When it comes to questions about society and life on the planet, we must acknowledge that, through digital platforms and infrastructures, technology is segmenting and reordering individuals within societies, and society as a whole. At the same time, it is unifying humanity, diffusing pervasive values throughout society. Work has always been central to humanity, but automation is redefining labour markets. What's more, technology is regionalising and segmenting the planet but is also allowing risks to be mutualised at a global level.
This values shift forces us to expand the vocabularies of ethics, and ensure that they become anticipatory. There is a need for new tools to address global ethical issues. However, our intuitions are not well naturally developed to address such issues. How can we develop values and new ethics — incorporating solidarity, community, democracy and truth — at the social level and at the planetary level empowering sustainability and security?
There are also new questions about our individual rights and the evolution of the rule of law. Given the pace and implication of science and innovation, the rule of law is constantly lagging behind. There is a need to rethink legal rule-making — in advance of issues arising — with a focus on human rights and human centricity. But how do we anticipate which entitlements and responsibilities come with the new machines, new life or new hybrids that humanity will create? What responsibilities, for example, do we have when we blur the real and the virtual to the point they are undistinguishable. Do we have a plan for extra-planetary self-determination and rights?
Anthropogenic climate change is certainly a pressing issue. Humanity is losing the fight against climate change: we have already lost control, and can only strive to limit the damage. What are the implications of humanity realising that it is a failing species?
We are at a point in human history where we can sit down and engineer our future, and have the potential to redesign, re-engineer or simply hack what it means to be human. It is exciting to think that we can engineer the future we want — but what might we lose? Discussions of trade-offs in such a complex and uncertain space are central to the honest brokering of science and technology.
C. Tools for navigating a successful planetary life
Much of contemporary ethics can be considered as individualistic-centred ethics (“small ethics”) in the sense that it focuses on the rights and freedom of the individual. It is a legacy of the liberal tradition of the enlightenment, enshrined in the universal declaration of human rights.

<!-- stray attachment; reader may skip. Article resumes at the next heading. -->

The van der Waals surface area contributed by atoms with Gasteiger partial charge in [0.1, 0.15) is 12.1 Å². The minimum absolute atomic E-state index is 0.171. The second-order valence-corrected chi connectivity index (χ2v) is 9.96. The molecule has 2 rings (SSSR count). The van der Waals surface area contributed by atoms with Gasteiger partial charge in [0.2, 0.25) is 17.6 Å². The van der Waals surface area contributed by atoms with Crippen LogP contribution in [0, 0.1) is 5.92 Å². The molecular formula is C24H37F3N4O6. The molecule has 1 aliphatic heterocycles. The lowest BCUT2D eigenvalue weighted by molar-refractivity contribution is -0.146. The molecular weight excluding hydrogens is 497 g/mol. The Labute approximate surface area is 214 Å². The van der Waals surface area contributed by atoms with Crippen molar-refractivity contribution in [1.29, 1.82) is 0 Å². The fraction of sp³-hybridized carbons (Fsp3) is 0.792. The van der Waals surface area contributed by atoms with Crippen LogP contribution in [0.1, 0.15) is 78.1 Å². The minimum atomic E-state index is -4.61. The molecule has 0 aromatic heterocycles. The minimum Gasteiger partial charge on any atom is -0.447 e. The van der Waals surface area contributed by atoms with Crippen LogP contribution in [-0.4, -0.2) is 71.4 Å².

However, the moving landscapes we encounter in the context of the Anthropocene as well as the cumulative impacts of emerging technologies forces us to re-envision ethics, as Joel H. Rosenthal and Wendell Wallach have argued:^4
“Collectively, information technologies, biotechnologies, and nanotechnologies have given birth to an inflection point in human history: the Information Age. Re-envisioning ethics will be helpful for all realms of human endeavour, but it is particularly essential for addressing the challenges posed by emerging technologies that are rapidly transforming daily life, reshaping human destiny [and that of our planet] ...A re-envisioning of ethics is certainly not a rejection of the past. Ethics will continue to be grounded in shared principles as goals to strive to fulfill. The Golden Rule or something like it exists in all traditions and offers a good starting point. The dignity and rights of each individual has become sacrosanct. What exactly those rights are and require of us and our governments remains a subject for debate and further elucidation.”
We may have to rethink traditional values of Western liberalism, such as the primacy of the subjective individual and their freedom to act, so that we can go beyond small ethics and move towards “global ethics”.
This is particularly important when we face the fundamental questions raised by the deployment of emerging and next-generation technologies. As we have seen, these technologies profoundly alter humanity — in its individuality, in its relation to others (in society, in other words) and in its relation to the planetary ecosystem. The world currently lacks the philosophical and political tools but, as Rosenthal and Wallach go on to say, also “requires input from a variety of perspectives and experiences as well as collaborative problem solving across disciplines and professions” to understand and deal with these implications.
^1 Dennett, D., 'Darwin's Dangerous Idea', Simon & Schuster (1995), p. 21.
^3 Ropohl, G., 'Philosophy of Socio-Technical Systems', Society for Philosophy and Technology Quarterly Electronic Journal, 4: 186 (1999), https://doi.org/10.5840/techne19994311.
^4 Rosenthal, J.H. and Wallach, W., 'Ethics As We Know it is Gone. It's Time for Ethics Re-envisioned', Carnegie Council for Ethics in International Affairs, May 13 2022, https://www.carnegiecouncil.org/media/series/presidents-desk/ethics-re-envisioned.